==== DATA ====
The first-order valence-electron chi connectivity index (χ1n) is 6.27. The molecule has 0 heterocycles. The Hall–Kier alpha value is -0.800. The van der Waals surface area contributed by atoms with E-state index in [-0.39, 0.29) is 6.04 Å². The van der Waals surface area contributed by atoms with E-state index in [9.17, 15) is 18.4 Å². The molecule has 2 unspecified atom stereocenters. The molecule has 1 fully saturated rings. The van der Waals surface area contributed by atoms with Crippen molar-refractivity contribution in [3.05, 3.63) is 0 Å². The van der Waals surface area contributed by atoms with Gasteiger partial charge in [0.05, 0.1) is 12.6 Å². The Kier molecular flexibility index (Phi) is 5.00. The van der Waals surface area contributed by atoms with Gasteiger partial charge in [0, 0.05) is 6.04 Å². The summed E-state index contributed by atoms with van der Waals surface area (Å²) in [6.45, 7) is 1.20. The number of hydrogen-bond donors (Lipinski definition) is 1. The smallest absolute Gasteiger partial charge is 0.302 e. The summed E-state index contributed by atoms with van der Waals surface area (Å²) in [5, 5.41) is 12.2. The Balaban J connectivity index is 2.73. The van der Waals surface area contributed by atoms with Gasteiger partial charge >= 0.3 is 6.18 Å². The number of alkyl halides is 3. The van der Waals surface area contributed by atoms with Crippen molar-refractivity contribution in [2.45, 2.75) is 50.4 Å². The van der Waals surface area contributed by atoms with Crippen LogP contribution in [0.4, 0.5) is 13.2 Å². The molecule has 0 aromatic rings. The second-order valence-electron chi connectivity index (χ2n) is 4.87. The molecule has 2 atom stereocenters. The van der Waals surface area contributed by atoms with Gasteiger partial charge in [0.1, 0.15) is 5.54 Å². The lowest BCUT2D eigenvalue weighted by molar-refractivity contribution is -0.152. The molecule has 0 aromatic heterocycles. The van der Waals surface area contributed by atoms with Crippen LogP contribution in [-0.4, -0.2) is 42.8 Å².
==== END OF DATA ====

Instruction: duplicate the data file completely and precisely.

The first-order valence-electron chi connectivity index (χ1n) is 6.27. The molecule has 0 heterocycles. The Hall–Kier alpha value is -0.800. The van der Waals surface area contributed by atoms with E-state index in [-0.39, 0.29) is 6.04 Å². The van der Waals surface area contributed by atoms with E-state index in [9.17, 15) is 18.4 Å². The molecule has 2 unspecified atom stereocenters. The molecule has 1 fully saturated rings. The van der Waals surface area contributed by atoms with Crippen molar-refractivity contribution in [3.05, 3.63) is 0 Å². The van der Waals surface area contributed by atoms with Gasteiger partial charge in [0.05, 0.1) is 12.6 Å². The Kier molecular flexibility index (Phi) is 5.00. The van der Waals surface area contributed by atoms with Gasteiger partial charge in [0, 0.05) is 6.04 Å². The summed E-state index contributed by atoms with van der Waals surface area (Å²) in [6.45, 7) is 1.20. The number of hydrogen-bond donors (Lipinski definition) is 1. The smallest absolute Gasteiger partial charge is 0.302 e. The summed E-state index contributed by atoms with van der Waals surface area (Å²) in [5, 5.41) is 12.2. The Balaban J connectivity index is 2.73. The van der Waals surface area contributed by atoms with Gasteiger partial charge >= 0.3 is 6.18 Å². The number of alkyl halides is 3. The van der Waals surface area contributed by atoms with Crippen molar-refractivity contribution in [2.45, 2.75) is 50.4 Å². The van der Waals surface area contributed by atoms with Crippen LogP contribution in [0.4, 0.5) is 13.2 Å². The molecule has 0 aromatic rings. The second-order valence-electron chi connectivity index (χ2n) is 4.87. The molecule has 2 atom stereocenters. The van der Waals surface area contributed by atoms with Gasteiger partial charge in [0.1, 0.15) is 5.54 Å². The lowest BCUT2D eigenvalue weighted by molar-refractivity contribution is -0.152. The molecule has 0 aromatic heterocycles. The van der Waals surface area contributed by atoms with Crippen LogP contribution in [-0.4, -0.2) is 42.8 Å².